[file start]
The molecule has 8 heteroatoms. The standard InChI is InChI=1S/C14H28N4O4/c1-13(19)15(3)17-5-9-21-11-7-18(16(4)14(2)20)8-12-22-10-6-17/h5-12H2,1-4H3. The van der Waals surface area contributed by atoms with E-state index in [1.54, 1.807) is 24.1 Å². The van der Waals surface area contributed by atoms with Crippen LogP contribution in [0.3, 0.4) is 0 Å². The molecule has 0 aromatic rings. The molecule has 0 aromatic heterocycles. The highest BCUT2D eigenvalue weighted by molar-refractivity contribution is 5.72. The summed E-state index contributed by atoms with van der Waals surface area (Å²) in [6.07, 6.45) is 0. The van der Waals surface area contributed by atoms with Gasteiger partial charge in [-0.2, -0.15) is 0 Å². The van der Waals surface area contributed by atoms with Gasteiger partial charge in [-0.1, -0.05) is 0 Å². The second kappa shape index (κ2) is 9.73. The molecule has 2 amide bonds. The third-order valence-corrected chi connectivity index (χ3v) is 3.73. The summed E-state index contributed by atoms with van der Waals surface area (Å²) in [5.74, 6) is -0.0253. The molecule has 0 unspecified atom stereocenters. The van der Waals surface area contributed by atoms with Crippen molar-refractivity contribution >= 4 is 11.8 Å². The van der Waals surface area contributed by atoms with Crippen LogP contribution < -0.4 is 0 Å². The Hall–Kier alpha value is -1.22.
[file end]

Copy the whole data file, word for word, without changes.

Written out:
The molecule has 8 heteroatoms. The standard InChI is InChI=1S/C14H28N4O4/c1-13(19)15(3)17-5-9-21-11-7-18(16(4)14(2)20)8-12-22-10-6-17/h5-12H2,1-4H3. The van der Waals surface area contributed by atoms with E-state index in [1.54, 1.807) is 24.1 Å². The van der Waals surface area contributed by atoms with Crippen LogP contribution in [0.3, 0.4) is 0 Å². The molecule has 0 aromatic rings. The molecule has 0 aromatic heterocycles. The highest BCUT2D eigenvalue weighted by molar-refractivity contribution is 5.72. The summed E-state index contributed by atoms with van der Waals surface area (Å²) in [6.07, 6.45) is 0. The van der Waals surface area contributed by atoms with Gasteiger partial charge in [-0.2, -0.15) is 0 Å². The van der Waals surface area contributed by atoms with Gasteiger partial charge in [-0.1, -0.05) is 0 Å². The second kappa shape index (κ2) is 9.73. The molecule has 2 amide bonds. The third-order valence-corrected chi connectivity index (χ3v) is 3.73. The summed E-state index contributed by atoms with van der Waals surface area (Å²) in [5.74, 6) is -0.0253. The molecule has 0 unspecified atom stereocenters. The van der Waals surface area contributed by atoms with Crippen molar-refractivity contribution >= 4 is 11.8 Å². The van der Waals surface area contributed by atoms with Crippen LogP contribution < -0.4 is 0 Å². The Hall–Kier alpha value is -1.22.